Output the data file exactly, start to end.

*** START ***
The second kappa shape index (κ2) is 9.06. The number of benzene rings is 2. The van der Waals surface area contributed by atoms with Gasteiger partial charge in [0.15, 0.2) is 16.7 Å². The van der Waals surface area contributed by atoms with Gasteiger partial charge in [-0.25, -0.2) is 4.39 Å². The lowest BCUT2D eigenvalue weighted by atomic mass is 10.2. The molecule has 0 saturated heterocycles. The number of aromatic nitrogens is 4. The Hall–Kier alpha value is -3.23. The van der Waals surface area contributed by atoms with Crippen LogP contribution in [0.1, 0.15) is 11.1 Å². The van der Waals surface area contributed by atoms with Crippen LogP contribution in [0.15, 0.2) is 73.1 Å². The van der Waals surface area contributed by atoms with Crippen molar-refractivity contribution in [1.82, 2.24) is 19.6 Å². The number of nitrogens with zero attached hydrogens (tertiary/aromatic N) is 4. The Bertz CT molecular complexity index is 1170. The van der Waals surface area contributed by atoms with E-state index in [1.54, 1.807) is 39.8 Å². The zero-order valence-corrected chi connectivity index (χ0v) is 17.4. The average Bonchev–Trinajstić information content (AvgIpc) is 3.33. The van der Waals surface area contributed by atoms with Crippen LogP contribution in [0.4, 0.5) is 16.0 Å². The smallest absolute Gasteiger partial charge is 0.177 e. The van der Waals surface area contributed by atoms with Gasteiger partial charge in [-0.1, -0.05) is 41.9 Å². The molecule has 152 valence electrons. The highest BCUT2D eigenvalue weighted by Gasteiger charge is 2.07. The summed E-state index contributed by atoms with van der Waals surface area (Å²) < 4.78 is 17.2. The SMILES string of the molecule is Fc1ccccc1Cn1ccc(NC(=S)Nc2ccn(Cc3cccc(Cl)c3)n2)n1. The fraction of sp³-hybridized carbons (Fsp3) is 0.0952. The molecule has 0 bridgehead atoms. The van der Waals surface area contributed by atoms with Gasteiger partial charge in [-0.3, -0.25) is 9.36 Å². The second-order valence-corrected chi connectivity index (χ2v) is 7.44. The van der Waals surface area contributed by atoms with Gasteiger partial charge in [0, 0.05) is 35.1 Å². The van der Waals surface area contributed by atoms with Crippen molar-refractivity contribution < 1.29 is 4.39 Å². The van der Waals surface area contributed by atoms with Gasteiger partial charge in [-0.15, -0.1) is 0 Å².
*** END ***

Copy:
The second kappa shape index (κ2) is 9.06. The number of benzene rings is 2. The van der Waals surface area contributed by atoms with Gasteiger partial charge in [0.15, 0.2) is 16.7 Å². The van der Waals surface area contributed by atoms with Gasteiger partial charge in [-0.25, -0.2) is 4.39 Å². The lowest BCUT2D eigenvalue weighted by atomic mass is 10.2. The molecule has 0 saturated heterocycles. The number of aromatic nitrogens is 4. The Hall–Kier alpha value is -3.23. The van der Waals surface area contributed by atoms with Crippen LogP contribution in [0.1, 0.15) is 11.1 Å². The van der Waals surface area contributed by atoms with Crippen LogP contribution in [0.15, 0.2) is 73.1 Å². The van der Waals surface area contributed by atoms with Crippen molar-refractivity contribution in [1.82, 2.24) is 19.6 Å². The number of nitrogens with zero attached hydrogens (tertiary/aromatic N) is 4. The Bertz CT molecular complexity index is 1170. The van der Waals surface area contributed by atoms with E-state index in [1.54, 1.807) is 39.8 Å². The zero-order valence-corrected chi connectivity index (χ0v) is 17.4. The average Bonchev–Trinajstić information content (AvgIpc) is 3.33. The van der Waals surface area contributed by atoms with Crippen LogP contribution in [0.4, 0.5) is 16.0 Å². The smallest absolute Gasteiger partial charge is 0.177 e. The van der Waals surface area contributed by atoms with Gasteiger partial charge in [-0.1, -0.05) is 41.9 Å². The molecule has 152 valence electrons. The highest BCUT2D eigenvalue weighted by Gasteiger charge is 2.07. The summed E-state index contributed by atoms with van der Waals surface area (Å²) < 4.78 is 17.2. The SMILES string of the molecule is Fc1ccccc1Cn1ccc(NC(=S)Nc2ccn(Cc3cccc(Cl)c3)n2)n1. The fraction of sp³-hybridized carbons (Fsp3) is 0.0952. The molecule has 0 bridgehead atoms. The van der Waals surface area contributed by atoms with Gasteiger partial charge in [-0.3, -0.25) is 9.36 Å². The second-order valence-corrected chi connectivity index (χ2v) is 7.44. The van der Waals surface area contributed by atoms with Gasteiger partial charge in [0, 0.05) is 35.1 Å². The van der Waals surface area contributed by atoms with Crippen molar-refractivity contribution < 1.29 is 4.39 Å². The van der Waals surface area contributed by atoms with Gasteiger partial charge in [-0.15, -0.1) is 0 Å².